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Across the Fields of Night

I’ll never forget the first time I held my niece,
Katherine Jean.
I’d taken the 1am train from Connecticut to DC.
I arrived in the delivery room less than an hour after she was born.

And my brother immediately put her in my arms.

Cradling this gift of new and promise-filled life.
Gazing into her alert, unfocused eyes,
I found myself shaken –
Taken by overwhelming emotion.
By Love.

In that moment,
That overwhelming wave of Love,
I think I got a glimpse of who God is.
If I, flawed human that I am,
(A mere shadow shadow of the Prodigal’s Father)
Running across the fields of night
To greet my niece for the first time –
If I can feel so much unconditional love
For a child who isn’t even my own,
How much more must God,
In God’s perfection,
Love us.


Waiting in Abundance

On December 4, I shared this mediation, reflecting on the Daily Office readings for the day, as part of the Advent Meditation series through the Washington National Cathedral. The meditations are posted daily throughout Advent – you can read them here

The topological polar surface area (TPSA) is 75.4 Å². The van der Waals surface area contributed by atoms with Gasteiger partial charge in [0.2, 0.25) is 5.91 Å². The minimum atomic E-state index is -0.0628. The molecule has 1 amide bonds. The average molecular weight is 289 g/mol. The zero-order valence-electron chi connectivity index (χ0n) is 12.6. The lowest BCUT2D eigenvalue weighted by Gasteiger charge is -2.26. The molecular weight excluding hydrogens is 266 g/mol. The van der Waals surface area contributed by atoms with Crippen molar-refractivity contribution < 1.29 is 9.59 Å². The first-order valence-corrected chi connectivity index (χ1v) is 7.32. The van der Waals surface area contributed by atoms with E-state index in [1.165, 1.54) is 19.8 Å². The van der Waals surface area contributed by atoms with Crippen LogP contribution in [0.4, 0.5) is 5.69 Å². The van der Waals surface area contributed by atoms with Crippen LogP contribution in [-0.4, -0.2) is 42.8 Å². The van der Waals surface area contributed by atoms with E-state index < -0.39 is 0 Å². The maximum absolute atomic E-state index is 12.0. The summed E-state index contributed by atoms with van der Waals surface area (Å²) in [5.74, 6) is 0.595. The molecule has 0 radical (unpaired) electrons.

Isaiah 25:6-9, Psalm 23, Matthew 15:29-39

I can’t help but feel the words of Isaiah cut through the quiet contemplation of Advent. The prophet announces the ultimate reunion of all people with God and one another—“a feast of rich food” where God will heal all divisions and destroy death—and calls us to “be glad and rejoice in God’s salvation.” Isaiah’s vision is startling in the recognition of how far we have to go until we can say we stand reconciled before God on God’s holy mountain.

The psalmist echoes this reminder that we live in the in-between, singing of the Lord as shepherd, guiding us safely through the thin spaces between quiet waters and the shadow of death to a table of abundant blessings—with a catch. God sets the table, the psalmist cries, “in the presence of those who trouble” us.

In our annual rush to Christmastide, it’s easy to forget that the child we sing of as “tender and mild” also challenges us to do the impossible: feed the poor, heal the sick, liberate the captive, and love our enemies. The Christ Child will set our table in the presence of those who trouble us and call us to feast on rich foods as equals.

Whom do we find troubling? Who are the “enemies” we try to exclude from receiving the abundant blessings of God? I pray that, as we prepare to meet God in the child lying in a manger, we will come to recognize that those who trouble us aren’t really our enemies at all, but rather beloved children of God just like we are. Advent calls us to undertake the hard work of inviting everyone—especially the people we might rather avoid—to join us on the road to Bethlehem.

When that day comes, I have no doubt that the whole earth will rejoice and be glad.